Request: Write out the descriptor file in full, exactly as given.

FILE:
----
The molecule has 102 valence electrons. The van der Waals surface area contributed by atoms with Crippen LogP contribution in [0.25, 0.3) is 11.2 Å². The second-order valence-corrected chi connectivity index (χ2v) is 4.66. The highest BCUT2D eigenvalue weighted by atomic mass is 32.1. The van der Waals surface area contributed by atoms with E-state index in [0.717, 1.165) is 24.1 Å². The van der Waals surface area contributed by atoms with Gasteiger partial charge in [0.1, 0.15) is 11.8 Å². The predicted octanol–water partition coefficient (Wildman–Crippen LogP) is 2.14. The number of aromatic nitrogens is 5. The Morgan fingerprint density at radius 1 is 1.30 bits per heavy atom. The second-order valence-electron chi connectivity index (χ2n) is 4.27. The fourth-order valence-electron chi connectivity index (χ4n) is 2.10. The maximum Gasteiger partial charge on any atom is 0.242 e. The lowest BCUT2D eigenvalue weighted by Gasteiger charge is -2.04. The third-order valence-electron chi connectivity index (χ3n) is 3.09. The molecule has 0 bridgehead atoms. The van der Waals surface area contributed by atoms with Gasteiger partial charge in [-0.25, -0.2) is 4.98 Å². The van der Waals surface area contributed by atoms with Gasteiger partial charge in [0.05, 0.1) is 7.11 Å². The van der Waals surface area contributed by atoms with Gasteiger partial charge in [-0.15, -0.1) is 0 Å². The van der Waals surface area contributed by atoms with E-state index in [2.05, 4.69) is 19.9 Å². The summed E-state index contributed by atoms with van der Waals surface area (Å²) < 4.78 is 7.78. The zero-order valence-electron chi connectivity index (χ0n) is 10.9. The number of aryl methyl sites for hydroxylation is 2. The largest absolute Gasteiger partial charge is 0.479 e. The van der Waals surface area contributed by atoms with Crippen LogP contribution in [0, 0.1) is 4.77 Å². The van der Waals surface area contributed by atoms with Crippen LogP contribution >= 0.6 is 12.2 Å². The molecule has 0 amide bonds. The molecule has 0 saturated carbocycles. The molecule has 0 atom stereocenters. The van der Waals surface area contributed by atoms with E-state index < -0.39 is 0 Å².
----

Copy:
The molecule has 102 valence electrons. The van der Waals surface area contributed by atoms with Crippen LogP contribution in [0.25, 0.3) is 11.2 Å². The second-order valence-corrected chi connectivity index (χ2v) is 4.66. The highest BCUT2D eigenvalue weighted by atomic mass is 32.1. The van der Waals surface area contributed by atoms with E-state index in [0.717, 1.165) is 24.1 Å². The van der Waals surface area contributed by atoms with Gasteiger partial charge in [0.1, 0.15) is 11.8 Å². The predicted octanol–water partition coefficient (Wildman–Crippen LogP) is 2.14. The number of aromatic nitrogens is 5. The Morgan fingerprint density at radius 1 is 1.30 bits per heavy atom. The second-order valence-electron chi connectivity index (χ2n) is 4.27. The fourth-order valence-electron chi connectivity index (χ4n) is 2.10. The maximum Gasteiger partial charge on any atom is 0.242 e. The lowest BCUT2D eigenvalue weighted by Gasteiger charge is -2.04. The third-order valence-electron chi connectivity index (χ3n) is 3.09. The molecule has 0 bridgehead atoms. The van der Waals surface area contributed by atoms with Gasteiger partial charge in [-0.25, -0.2) is 4.98 Å². The van der Waals surface area contributed by atoms with Gasteiger partial charge in [0.05, 0.1) is 7.11 Å². The van der Waals surface area contributed by atoms with Gasteiger partial charge in [-0.15, -0.1) is 0 Å². The van der Waals surface area contributed by atoms with E-state index in [2.05, 4.69) is 19.9 Å². The summed E-state index contributed by atoms with van der Waals surface area (Å²) < 4.78 is 7.78. The zero-order valence-electron chi connectivity index (χ0n) is 10.9. The number of aryl methyl sites for hydroxylation is 2. The largest absolute Gasteiger partial charge is 0.479 e. The van der Waals surface area contributed by atoms with Crippen LogP contribution in [0, 0.1) is 4.77 Å². The van der Waals surface area contributed by atoms with Crippen LogP contribution >= 0.6 is 12.2 Å². The molecule has 0 amide bonds. The molecule has 0 saturated carbocycles. The molecule has 0 atom stereocenters. The van der Waals surface area contributed by atoms with E-state index < -0.39 is 0 Å².